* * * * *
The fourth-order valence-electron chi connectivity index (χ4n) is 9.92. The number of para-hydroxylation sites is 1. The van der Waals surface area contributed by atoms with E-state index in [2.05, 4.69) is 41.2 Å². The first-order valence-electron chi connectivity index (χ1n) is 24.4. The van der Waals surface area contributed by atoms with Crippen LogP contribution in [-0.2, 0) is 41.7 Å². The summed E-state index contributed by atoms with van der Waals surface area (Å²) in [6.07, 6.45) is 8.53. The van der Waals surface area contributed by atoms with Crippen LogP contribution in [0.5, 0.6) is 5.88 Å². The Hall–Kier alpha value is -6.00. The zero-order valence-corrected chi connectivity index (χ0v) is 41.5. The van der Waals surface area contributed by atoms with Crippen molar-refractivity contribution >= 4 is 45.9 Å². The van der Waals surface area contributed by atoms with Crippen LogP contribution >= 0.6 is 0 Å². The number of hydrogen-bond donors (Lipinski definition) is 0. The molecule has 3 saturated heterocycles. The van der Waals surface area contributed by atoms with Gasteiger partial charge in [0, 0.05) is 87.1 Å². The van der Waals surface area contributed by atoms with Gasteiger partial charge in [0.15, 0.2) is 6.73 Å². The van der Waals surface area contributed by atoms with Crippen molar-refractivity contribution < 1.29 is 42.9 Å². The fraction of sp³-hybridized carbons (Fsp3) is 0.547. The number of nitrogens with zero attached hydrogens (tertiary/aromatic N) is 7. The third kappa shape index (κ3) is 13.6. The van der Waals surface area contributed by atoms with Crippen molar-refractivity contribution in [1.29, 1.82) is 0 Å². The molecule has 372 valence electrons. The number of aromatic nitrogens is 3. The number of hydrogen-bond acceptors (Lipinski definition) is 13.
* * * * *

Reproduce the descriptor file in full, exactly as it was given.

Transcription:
The fourth-order valence-electron chi connectivity index (χ4n) is 9.92. The number of para-hydroxylation sites is 1. The van der Waals surface area contributed by atoms with E-state index in [2.05, 4.69) is 41.2 Å². The first-order valence-electron chi connectivity index (χ1n) is 24.4. The van der Waals surface area contributed by atoms with Crippen LogP contribution in [-0.2, 0) is 41.7 Å². The summed E-state index contributed by atoms with van der Waals surface area (Å²) in [6.07, 6.45) is 8.53. The van der Waals surface area contributed by atoms with Crippen LogP contribution in [0.5, 0.6) is 5.88 Å². The Hall–Kier alpha value is -6.00. The zero-order valence-corrected chi connectivity index (χ0v) is 41.5. The van der Waals surface area contributed by atoms with Crippen molar-refractivity contribution >= 4 is 45.9 Å². The van der Waals surface area contributed by atoms with Crippen LogP contribution >= 0.6 is 0 Å². The number of hydrogen-bond donors (Lipinski definition) is 0. The molecule has 3 saturated heterocycles. The van der Waals surface area contributed by atoms with Gasteiger partial charge in [0, 0.05) is 87.1 Å². The van der Waals surface area contributed by atoms with Gasteiger partial charge in [0.15, 0.2) is 6.73 Å². The van der Waals surface area contributed by atoms with Crippen molar-refractivity contribution < 1.29 is 42.9 Å². The fraction of sp³-hybridized carbons (Fsp3) is 0.547. The number of nitrogens with zero attached hydrogens (tertiary/aromatic N) is 7. The third kappa shape index (κ3) is 13.6. The van der Waals surface area contributed by atoms with Crippen molar-refractivity contribution in [1.29, 1.82) is 0 Å². The molecule has 372 valence electrons. The number of aromatic nitrogens is 3. The number of hydrogen-bond acceptors (Lipinski definition) is 13.